New information shows Saskatchewan emergency room wait times have doubled since 2010, with patients waiting 3.4 hours before being assessed by a doctor, up from 1.7 hours in 2010.
The data was released Thursday by the Canadian Institute for Health Information (CIHI) and shows wait times for patients in Regina and Saskatoon.
“Obviously, this government is taking health care in the wrong direction,” said NDP Health critic Danielle Chartier. “It’s ignoring the basics and putting all time and money into its obsession with Lean, so things are getting worse instead of better. The NDP wants to see the focus on front-line care.”
Chartier said long emergency room waits are a symptom of problems and backlog throughout the hospital and health system, including seniors waiting in hospital for a long-term care bed.
Opposition says government’s culture of entitlement a growing concern
The NDP says the premier and his SaskPower minister have a lot of explaining to do after documents revealed Wednesday that a $143 million proposed refurbishment of the Crown corporation’s head office includes a rooftop patio with heaters, living walls, executive area upgrades and something referred to as a “penthouse.”
“The sense of entitlement of this government, and the culture of entitlement among their friends and insiders is a growing concern,” said NDP Central Services critic Warren McCall. “Of course the government and their board appointees at SaskPower should abandon this luxury renovation plan.
“The fact that a consulting firm was hired and paid to provide an estimate on the cost of a rooftop patio with heaters, a living wall and a penthouse is a shocking misuse of public dollars and ratepayer dollars. For the government and its appointees to think this kind of lavish spending is appropriate and fair to ratepayers is shocking – especially at a time when the government is raising SaskPower rates for Saskatchewan families.”
A special report released Tuesday by the Advocate for Children and Youth describes a Social Services Ministry that is understaffed and struggling to meet the basic needs of vulnerable children.
Throughout the report, Lost in the System: Jake’s Story, the advocate describes medical care referrals and developmental assessment requirements that were regularly not followed through on; Assessment and Care Plans that failed to be approved within timeline policies; and understaffed, overcrowded foster homes and emergency care centres that didn’t have time for proper follow-up on red flags.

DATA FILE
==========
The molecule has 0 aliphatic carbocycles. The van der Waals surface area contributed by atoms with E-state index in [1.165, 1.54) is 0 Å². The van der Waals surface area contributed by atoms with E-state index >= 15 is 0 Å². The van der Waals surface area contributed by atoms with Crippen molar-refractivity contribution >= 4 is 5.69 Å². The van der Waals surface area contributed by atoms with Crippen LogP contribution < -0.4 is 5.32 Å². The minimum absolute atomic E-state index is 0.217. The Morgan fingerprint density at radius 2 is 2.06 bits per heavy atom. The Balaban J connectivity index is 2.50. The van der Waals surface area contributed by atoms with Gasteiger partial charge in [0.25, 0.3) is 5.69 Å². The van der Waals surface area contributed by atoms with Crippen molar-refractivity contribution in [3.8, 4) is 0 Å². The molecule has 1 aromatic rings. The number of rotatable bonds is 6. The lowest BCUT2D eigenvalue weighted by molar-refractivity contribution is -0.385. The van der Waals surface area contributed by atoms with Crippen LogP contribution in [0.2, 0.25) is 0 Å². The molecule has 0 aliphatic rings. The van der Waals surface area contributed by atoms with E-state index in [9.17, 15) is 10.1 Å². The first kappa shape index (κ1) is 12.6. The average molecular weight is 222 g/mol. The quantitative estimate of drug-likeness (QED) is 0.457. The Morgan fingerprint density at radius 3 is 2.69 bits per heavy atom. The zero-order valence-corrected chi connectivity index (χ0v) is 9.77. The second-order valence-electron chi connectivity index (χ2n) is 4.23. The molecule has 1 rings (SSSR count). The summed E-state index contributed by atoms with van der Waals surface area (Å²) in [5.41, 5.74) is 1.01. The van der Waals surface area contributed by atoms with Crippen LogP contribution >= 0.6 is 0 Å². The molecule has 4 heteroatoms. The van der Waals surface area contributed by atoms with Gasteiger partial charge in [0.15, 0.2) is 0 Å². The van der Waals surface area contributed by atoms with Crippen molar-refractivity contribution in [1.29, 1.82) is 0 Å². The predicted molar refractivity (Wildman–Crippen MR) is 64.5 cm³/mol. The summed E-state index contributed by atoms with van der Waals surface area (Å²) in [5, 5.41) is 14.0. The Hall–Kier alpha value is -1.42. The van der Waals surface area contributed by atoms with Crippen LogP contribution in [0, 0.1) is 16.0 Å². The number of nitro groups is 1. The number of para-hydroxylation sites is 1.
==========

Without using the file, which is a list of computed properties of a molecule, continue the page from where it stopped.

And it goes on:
The cause of Jake’s sudden death in December 2009 can’t be determined, but NDP Social Services critic David Forbes said proper medical and developmental assessment throughout Jake’s short life should have been done along with proper follow-up.
Opposition joins companies in calling for overhaul of government procurement policies
The NDP wants the government to change its procurement policies so Saskatchewan businesses do not keep losing out while work is continually handed to companies from other provinces and countries.
The steel fabrication industry is one sector that has had enough of the government's policies undermining businesses in our province. For over 17 months, the industry has been pressuring the government behind the scenes for changes to its procurement policies, but the government has failed to act on their repeated calls.
"Local steel businesses tell me they're in lay-off mode because of a lack of work and a big part of the problem is that this government keeps giving contracts to companies from Ontario, Quebec, California and Texas. That's frustrating and it's not right," said Broten. "This should be a loud wake-up call for this government. We shouldn't have to wait until these businesses shut down or leave the province before we see some real action from this government that finally starts putting Saskatchewan's interests first."
The province has pushed the cost of funding northern affordable housing off itself and onto northern communities – a move the NDP says shows that this government doesn’t understand the desperate need for housing in the north.